Samsung S8 vs LG G6

Comparing smartphone models from the two Korean heavyweights is not easy

Samsung S8 vs LG G6
Samsung S8 vs LG G6
Tushar Kanwar - 10 June 2017

The future is borderless, at least that’s what Samsung and LG will have you believe. No, neither is solving pressing world conflicts but both have kitted their latest flagship devices—the S8/S8+ and the LG G6—with expansive screens that barely have a border around them. If you’re wondering which is a better fit for you, read on to see how these two stack up, it’s a lot closer than you’d think!


With their curved displays, metal and glass design and the absence of a space-consuming physical home button, Samsung has delivered a stunning design marvel on the S8 and S8+, packing in large 5.8 and 6.2-inch displays into the frames of what would normally be 5.2 and 5.5-inch phones. LG’s approach is far more practical and utilitarian. While the rear is curved metal and glass, the front is flat with slightly raised corners for better impact protection, making LG more durable. The fingerprint scanner/power button placement on the rear of the G6 is also in a far more sensible position.

Winner: LG scores high on durability, while Samsung edges ahead on the wow factor


While both LG and Samsung have adopted a tall screen design, which allows them to pack in a bigger display without sacrificing width, Samsung’s thinning down on the top and bottom bezels gives S8/S8+ the ability to pack in a better screen-to-body ratio than the LG G6. Both are pretty great displays - resolutions are similar, as are aspect ratios in these devices, which means that while regular Android apps will scale to fit the taller displays, games and most videos will run with black bars on either side. The G6 supports HDR and Dolby Vision display tech, both of which translate to better contrast and vivid colours, but Samsung’s AMOLED screen turns out punchier colours and better black levels than LG’s LCD can produce.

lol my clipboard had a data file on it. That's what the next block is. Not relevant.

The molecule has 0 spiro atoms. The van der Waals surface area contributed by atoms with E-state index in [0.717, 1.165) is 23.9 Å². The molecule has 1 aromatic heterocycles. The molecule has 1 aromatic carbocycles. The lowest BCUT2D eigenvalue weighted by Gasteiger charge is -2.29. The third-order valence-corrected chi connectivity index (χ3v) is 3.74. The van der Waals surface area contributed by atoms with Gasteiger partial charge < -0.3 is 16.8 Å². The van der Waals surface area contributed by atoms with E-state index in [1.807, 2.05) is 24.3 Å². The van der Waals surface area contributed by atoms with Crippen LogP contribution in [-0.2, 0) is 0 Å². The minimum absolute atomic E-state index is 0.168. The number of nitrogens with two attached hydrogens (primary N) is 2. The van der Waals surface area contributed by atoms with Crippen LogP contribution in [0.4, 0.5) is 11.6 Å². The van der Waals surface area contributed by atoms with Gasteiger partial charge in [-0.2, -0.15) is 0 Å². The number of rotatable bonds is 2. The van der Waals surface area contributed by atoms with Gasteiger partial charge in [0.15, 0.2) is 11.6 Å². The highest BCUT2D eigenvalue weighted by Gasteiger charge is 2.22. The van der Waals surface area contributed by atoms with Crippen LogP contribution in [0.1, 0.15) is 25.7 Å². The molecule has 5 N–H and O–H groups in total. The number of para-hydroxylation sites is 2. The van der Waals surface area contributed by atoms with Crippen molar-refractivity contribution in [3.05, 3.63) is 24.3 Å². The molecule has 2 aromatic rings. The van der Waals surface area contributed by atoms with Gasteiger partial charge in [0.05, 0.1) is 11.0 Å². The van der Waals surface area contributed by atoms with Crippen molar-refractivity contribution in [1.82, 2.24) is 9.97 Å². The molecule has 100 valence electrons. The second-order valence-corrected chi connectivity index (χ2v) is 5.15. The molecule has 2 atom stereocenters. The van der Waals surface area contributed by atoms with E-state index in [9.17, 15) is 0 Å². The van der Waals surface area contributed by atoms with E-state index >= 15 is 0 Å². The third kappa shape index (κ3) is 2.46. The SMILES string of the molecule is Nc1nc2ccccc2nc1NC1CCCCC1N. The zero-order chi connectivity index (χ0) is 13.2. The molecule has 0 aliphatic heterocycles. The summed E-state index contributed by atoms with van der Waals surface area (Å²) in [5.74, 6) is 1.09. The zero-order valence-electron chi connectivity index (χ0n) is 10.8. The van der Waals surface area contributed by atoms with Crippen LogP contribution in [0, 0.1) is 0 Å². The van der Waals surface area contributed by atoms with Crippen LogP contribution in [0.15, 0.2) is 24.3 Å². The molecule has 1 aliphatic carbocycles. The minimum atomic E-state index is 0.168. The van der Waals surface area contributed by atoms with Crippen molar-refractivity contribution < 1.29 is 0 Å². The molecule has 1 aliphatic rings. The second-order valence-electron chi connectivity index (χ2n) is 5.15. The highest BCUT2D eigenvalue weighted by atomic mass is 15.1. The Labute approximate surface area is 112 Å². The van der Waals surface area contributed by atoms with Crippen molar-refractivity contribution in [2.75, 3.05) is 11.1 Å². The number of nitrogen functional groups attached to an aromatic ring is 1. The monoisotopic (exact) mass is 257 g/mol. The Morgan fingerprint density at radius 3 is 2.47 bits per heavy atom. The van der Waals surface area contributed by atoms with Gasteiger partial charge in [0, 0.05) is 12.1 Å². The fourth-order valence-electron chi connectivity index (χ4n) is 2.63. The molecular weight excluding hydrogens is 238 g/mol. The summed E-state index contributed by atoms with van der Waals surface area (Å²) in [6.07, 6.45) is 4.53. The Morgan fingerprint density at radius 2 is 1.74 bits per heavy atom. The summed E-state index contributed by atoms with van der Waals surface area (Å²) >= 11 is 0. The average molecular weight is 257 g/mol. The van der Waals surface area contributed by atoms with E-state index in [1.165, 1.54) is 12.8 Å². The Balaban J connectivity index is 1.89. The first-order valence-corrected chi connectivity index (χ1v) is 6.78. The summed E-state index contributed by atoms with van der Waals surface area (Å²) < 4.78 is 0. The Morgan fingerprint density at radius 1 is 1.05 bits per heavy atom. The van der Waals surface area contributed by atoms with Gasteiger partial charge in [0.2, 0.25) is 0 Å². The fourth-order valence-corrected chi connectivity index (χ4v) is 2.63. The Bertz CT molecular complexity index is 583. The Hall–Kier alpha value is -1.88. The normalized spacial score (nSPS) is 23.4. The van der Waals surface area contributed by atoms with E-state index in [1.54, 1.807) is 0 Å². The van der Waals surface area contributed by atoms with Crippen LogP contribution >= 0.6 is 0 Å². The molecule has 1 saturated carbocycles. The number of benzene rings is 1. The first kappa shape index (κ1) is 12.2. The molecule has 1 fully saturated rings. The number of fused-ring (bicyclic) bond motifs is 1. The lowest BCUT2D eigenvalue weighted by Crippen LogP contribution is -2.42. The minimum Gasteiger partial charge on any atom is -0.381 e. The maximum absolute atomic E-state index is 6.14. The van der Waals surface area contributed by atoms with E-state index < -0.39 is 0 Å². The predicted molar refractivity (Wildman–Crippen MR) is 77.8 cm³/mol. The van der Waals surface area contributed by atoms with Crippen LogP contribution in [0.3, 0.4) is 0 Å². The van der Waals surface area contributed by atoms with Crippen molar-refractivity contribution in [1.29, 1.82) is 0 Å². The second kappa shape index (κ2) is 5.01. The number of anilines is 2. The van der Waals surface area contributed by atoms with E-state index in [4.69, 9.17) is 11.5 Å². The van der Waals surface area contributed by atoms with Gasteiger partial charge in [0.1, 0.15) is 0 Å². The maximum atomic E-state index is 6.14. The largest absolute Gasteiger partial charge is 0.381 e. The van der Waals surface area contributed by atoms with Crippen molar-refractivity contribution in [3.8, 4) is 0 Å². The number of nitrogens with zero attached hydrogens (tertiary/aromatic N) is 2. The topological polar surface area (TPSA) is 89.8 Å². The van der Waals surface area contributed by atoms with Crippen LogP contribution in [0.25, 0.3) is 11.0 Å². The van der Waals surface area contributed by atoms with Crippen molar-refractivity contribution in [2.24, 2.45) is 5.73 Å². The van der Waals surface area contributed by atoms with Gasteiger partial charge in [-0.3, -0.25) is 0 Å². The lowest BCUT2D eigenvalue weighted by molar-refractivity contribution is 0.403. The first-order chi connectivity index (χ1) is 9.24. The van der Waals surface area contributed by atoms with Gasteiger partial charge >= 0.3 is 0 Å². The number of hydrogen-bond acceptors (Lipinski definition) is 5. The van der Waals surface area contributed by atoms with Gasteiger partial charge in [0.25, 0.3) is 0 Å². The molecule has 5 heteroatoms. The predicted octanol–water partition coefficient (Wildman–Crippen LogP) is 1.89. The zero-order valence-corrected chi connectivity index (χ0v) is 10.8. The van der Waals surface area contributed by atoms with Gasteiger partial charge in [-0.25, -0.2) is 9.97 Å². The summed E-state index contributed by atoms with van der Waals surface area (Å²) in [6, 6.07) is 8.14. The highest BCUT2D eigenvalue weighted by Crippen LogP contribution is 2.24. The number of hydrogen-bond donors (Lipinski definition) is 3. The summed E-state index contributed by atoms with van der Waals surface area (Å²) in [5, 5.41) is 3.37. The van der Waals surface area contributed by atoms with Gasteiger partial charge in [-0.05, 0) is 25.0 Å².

Winner: While G6's screen is beautiful, the S8s offer richer colours and better contrast, not to mention two size options

Specs and Performance

Samsung’s S8 series launched in India with their latest proprietary Exynos 8895 chip which brings power efficiency and performance benefits and a jump in battery life over the LG. In contrast, LG uses 2016’s darling, the Qualcomm Snapdragon 821 processor. Both the phones are blazing fast and can multitask without breaking a sweat, but there’s the niggling feeling that you are paying for last year’s hardware at this year’s flagship prices with LG. Both pack in 4GB of memory, 64GB of storage and microSD card expandability.

Winner: Samsung, no contest


The LG G6 is equipped with a 32-bit Hi-Fi Quad DAC audio tech which, when coupled with a great pair of headphones, make a discernible difference in audio quality and even reduces ambient noise levels during music playback. Samsung’s USP this time around is support for the Bluetooth 5.0 standard, which supports Dual Audio – the ability to connect to two Bluetooth audio devices (speakers, headsets) at the same time.

Winner: Draw


Samsung cameras have been the one to beat in mobile photography. The 12MP dual pixel camera astounds with fast autofocus and great low-light performance, and there’s improved image processing this time around as well. Samsung has stuck to a single-lens setup, which means the camera doesn't offer depth-sensing or optical zoom capabilities. The G6 scores on versatility with its dual 13MP cameras on the back, it has a regular 71-degree camera with f/1.8 lens and optical image stabilisation which compares well across shooting conditions with this year’s flagships, but there’s a second lens that goes a whole 125-degree wide to give you incredible perspectives on city and landscape shots.

Winner: G6 for the combination of a great primary camera and the added versatility of its second camera

Ecosystem and Special Features

At launch, Samsung’s Bixby assistant is a bit of a damp squib, as it replicates much of the functionality of Google Assistant, which is also available on the S8/S8+ courtesy the Android 7.0 OS. Iris scanning for security is a nice addition but I suspect it only somewhat compensates for the poorly placed fingerprint scanner. More interesting is the optional accessory called DeX, a desktop dock that puts Android on a bigger monitor and lets you use the phone as a mini PC, complete with mouse and keyboard support. The latest Gear 360-degree camera and Gear VR virtual reality headsets are excellent ecosystem products as well.

Winner: Samsung

Pricing and Verdict

The G6 is the best LG phone in years and compares rather favourably to the latest S8s. If you’re not someone who cares about pure performance specs, it offers a more sensible, mature design, unique (and usable) camera setup and better audio and doesn't let you down particularly in any department. Yet, it’s priced uncomfortably close (Rs 51,990) to the S8 to make a strong enough case for itself in the face of the Samsung’s drop-dead-gorgeous looks. The sheer appeal of that expansive screen and class-leading performance. Perhaps, at a reduced price, LG may start making more sense, but for now, spend a little more and pick up the S8 or S8+, priced at Rs 57,900 and Rs 64,900 respectively, for the best flagship of the year so far.


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